In the latest effort to end Syria's five-year civil war, talks between the government of Syrian President Bashar Assad and rebel opposition groups broke down almost as soon as they began Monday after both sides charged the other with negotiating in bad faith. It was an inauspicious start to what had been billed as the last best chance for peace in a conflict that already has killed some 250,000 Syrian civilians and driven millions more into exile. At this point it's too soon to know whether the talks can be revived, but a failure of the U.N.-sponsored negotiations in Geneva clearly would represent a setback for U.S. policy in the region.
There are indications that is exactly what the Assad government and its Russian allies wish to see happen. On the very day the talks were set to open officially, Syrian government forces, backed by hundreds of Russian airstrikes, attacked rebel positions in and around the northern city of Aleppo in what looks like a deliberate attempt to derail the peace process. The London-based Syrian Observatory for Human Rights called it the first major government offensive since Russia launched its air campaign in support of Mr. Assad in September and said dozens of civilians have been killed or wounded.
The attacks prompted opposition leaders to refuse to even meet with U.N. special envoy Staffan de Mistura, who is mediating indirect talks between the two sides. The rebels insist negotiations are impossible until Mr. Assad halts the offensive, releases hundreds of prisoners and allows the delivery of humanitarian aid to thousands of civilians trapped by the fighting. But the Syrian delegation in Geneva dismissed those demands out of hand, forcing Mr. de Mistura to concede on Tuesday that the talks could collapse while still in the "preparatory phase" if the two sides can't resolve the impasse.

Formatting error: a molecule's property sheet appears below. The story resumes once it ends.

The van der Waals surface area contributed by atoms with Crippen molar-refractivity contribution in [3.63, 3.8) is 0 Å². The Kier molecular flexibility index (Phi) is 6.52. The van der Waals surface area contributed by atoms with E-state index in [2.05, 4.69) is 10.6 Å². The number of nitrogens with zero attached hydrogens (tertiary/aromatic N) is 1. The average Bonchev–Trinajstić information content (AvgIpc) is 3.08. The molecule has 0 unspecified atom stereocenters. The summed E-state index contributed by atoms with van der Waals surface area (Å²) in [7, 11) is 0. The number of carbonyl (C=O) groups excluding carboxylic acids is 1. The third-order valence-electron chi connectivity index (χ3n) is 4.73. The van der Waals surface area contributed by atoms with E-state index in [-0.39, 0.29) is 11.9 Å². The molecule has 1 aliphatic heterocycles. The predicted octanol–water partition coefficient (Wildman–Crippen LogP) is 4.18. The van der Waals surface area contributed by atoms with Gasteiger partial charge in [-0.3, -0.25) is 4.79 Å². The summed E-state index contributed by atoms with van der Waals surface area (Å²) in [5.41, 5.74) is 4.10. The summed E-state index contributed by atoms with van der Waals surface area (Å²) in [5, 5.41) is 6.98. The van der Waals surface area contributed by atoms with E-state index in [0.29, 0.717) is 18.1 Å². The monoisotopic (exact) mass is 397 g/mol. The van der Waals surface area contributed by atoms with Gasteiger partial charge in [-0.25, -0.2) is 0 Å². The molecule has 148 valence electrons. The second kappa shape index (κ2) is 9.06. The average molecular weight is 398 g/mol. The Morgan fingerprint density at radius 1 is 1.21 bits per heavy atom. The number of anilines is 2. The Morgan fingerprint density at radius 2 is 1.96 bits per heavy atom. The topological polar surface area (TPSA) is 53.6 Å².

It should come as no surprise that Mr. Assad would happily torpedo the talks as long as he can blame his opponents for prolonging the conflict. Over the last year his forces have managed to steadily reverse U.S.-supported rebel gains on the ground with Russian and Iranian backing while giving the Islamic State a more or less free hand to operate in the areas it controls. His strategy seems to be to eliminate his domestic opposition first so that afterward he can present himself as the only viable alternative to an ISIS takeover of the country.
Russian President Vladimir Putin has enabled those ambitions by stationing military aircraft and troops in Syria under the pretense of fighting ISIS, and he has managed to get away with it so far despite the fact that the vast majority of Russian airstrikes, like the ones launched Monday on Aleppo, have targeted Syrian opposition groups supported by the U.S. and its allies rather than Islamic State militants. Mr. Putin may claim he's engaged in Syria as a partner of the West, but it's clear his real intent is to thwart U.S. policy in the region and undercut international efforts to force Mr. Assad's exit from the scene.
No wonder British Foreign Secretary Philip Hammond recently told journalists that "everything we are doing is being undermined by the Russians." Mr. Hammond charged Russian forces in Syria with "posing as the co-sponsors of the political process, and at the same time bombing the people who we believe are the future of Syria." Another diplomat complained that "the Russians and [the Assad] regime want to push the opposition out of Geneva so the opposition bears the responsibility for the failure."